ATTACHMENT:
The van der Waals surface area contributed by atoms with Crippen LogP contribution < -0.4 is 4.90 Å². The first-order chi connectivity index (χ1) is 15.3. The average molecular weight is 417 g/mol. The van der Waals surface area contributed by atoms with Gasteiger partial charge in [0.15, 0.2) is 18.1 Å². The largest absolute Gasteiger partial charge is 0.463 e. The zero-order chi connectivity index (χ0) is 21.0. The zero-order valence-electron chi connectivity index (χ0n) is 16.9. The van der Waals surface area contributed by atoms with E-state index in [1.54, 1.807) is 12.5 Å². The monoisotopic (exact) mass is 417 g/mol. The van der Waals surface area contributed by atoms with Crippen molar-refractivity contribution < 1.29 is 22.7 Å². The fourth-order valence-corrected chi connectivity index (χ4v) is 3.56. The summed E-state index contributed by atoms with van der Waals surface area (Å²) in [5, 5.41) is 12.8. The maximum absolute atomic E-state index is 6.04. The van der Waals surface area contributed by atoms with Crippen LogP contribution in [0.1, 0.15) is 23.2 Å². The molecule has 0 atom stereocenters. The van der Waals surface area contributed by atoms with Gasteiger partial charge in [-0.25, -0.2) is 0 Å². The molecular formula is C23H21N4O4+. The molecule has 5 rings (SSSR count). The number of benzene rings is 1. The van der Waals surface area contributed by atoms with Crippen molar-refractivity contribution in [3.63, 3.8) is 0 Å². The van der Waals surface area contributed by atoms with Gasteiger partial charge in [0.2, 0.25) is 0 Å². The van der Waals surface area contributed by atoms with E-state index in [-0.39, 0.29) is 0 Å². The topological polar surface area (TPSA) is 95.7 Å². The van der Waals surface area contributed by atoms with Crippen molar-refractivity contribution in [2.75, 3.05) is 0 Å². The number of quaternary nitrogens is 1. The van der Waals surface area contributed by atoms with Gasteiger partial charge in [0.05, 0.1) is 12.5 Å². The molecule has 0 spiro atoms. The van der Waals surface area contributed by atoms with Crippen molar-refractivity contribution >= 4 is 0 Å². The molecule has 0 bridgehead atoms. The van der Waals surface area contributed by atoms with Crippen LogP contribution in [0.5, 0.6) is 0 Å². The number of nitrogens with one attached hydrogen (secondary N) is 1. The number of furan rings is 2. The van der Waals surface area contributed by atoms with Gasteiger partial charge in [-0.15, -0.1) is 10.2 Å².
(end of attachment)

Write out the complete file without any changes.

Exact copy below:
The van der Waals surface area contributed by atoms with Crippen LogP contribution < -0.4 is 4.90 Å². The first-order chi connectivity index (χ1) is 15.3. The average molecular weight is 417 g/mol. The van der Waals surface area contributed by atoms with Gasteiger partial charge in [0.15, 0.2) is 18.1 Å². The largest absolute Gasteiger partial charge is 0.463 e. The zero-order chi connectivity index (χ0) is 21.0. The zero-order valence-electron chi connectivity index (χ0n) is 16.9. The van der Waals surface area contributed by atoms with E-state index in [1.54, 1.807) is 12.5 Å². The monoisotopic (exact) mass is 417 g/mol. The van der Waals surface area contributed by atoms with Crippen molar-refractivity contribution < 1.29 is 22.7 Å². The fourth-order valence-corrected chi connectivity index (χ4v) is 3.56. The summed E-state index contributed by atoms with van der Waals surface area (Å²) in [5, 5.41) is 12.8. The maximum absolute atomic E-state index is 6.04. The van der Waals surface area contributed by atoms with Crippen LogP contribution in [0.1, 0.15) is 23.2 Å². The molecule has 0 atom stereocenters. The van der Waals surface area contributed by atoms with Gasteiger partial charge in [-0.25, -0.2) is 0 Å². The molecular formula is C23H21N4O4+. The molecule has 5 rings (SSSR count). The number of benzene rings is 1. The van der Waals surface area contributed by atoms with Crippen molar-refractivity contribution in [3.63, 3.8) is 0 Å². The van der Waals surface area contributed by atoms with Gasteiger partial charge in [0.2, 0.25) is 0 Å². The van der Waals surface area contributed by atoms with E-state index in [-0.39, 0.29) is 0 Å². The topological polar surface area (TPSA) is 95.7 Å². The van der Waals surface area contributed by atoms with Crippen molar-refractivity contribution in [2.75, 3.05) is 0 Å². The number of quaternary nitrogens is 1. The van der Waals surface area contributed by atoms with Gasteiger partial charge in [0.05, 0.1) is 12.5 Å². The molecule has 0 spiro atoms. The van der Waals surface area contributed by atoms with Crippen molar-refractivity contribution >= 4 is 0 Å². The molecule has 0 bridgehead atoms. The van der Waals surface area contributed by atoms with Crippen LogP contribution in [0.5, 0.6) is 0 Å². The number of nitrogens with one attached hydrogen (secondary N) is 1. The number of furan rings is 2. The van der Waals surface area contributed by atoms with Gasteiger partial charge in [-0.15, -0.1) is 10.2 Å².